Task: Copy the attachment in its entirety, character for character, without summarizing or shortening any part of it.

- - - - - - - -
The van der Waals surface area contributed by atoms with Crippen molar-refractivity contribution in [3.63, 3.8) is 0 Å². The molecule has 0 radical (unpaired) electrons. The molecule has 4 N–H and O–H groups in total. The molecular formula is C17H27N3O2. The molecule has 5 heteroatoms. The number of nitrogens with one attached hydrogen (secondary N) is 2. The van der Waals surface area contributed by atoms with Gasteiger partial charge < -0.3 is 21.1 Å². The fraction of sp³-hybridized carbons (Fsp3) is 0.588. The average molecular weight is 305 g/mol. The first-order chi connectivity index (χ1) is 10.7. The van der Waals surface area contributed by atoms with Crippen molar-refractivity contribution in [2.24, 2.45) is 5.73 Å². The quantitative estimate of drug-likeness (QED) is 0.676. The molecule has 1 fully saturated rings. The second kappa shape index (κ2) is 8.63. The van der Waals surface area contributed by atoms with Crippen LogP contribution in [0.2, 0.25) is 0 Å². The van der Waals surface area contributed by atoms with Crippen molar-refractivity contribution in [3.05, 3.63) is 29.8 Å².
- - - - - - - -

The van der Waals surface area contributed by atoms with Crippen molar-refractivity contribution in [3.63, 3.8) is 0 Å². The molecule has 0 radical (unpaired) electrons. The molecule has 4 N–H and O–H groups in total. The molecular formula is C17H27N3O2. The molecule has 5 heteroatoms. The number of nitrogens with one attached hydrogen (secondary N) is 2. The van der Waals surface area contributed by atoms with Gasteiger partial charge < -0.3 is 21.1 Å². The fraction of sp³-hybridized carbons (Fsp3) is 0.588. The average molecular weight is 305 g/mol. The first-order chi connectivity index (χ1) is 10.7. The van der Waals surface area contributed by atoms with Crippen molar-refractivity contribution in [2.24, 2.45) is 5.73 Å². The quantitative estimate of drug-likeness (QED) is 0.676. The molecule has 1 fully saturated rings. The second kappa shape index (κ2) is 8.63. The van der Waals surface area contributed by atoms with Crippen LogP contribution in [0.2, 0.25) is 0 Å². The van der Waals surface area contributed by atoms with Crippen molar-refractivity contribution in [3.05, 3.63) is 29.8 Å².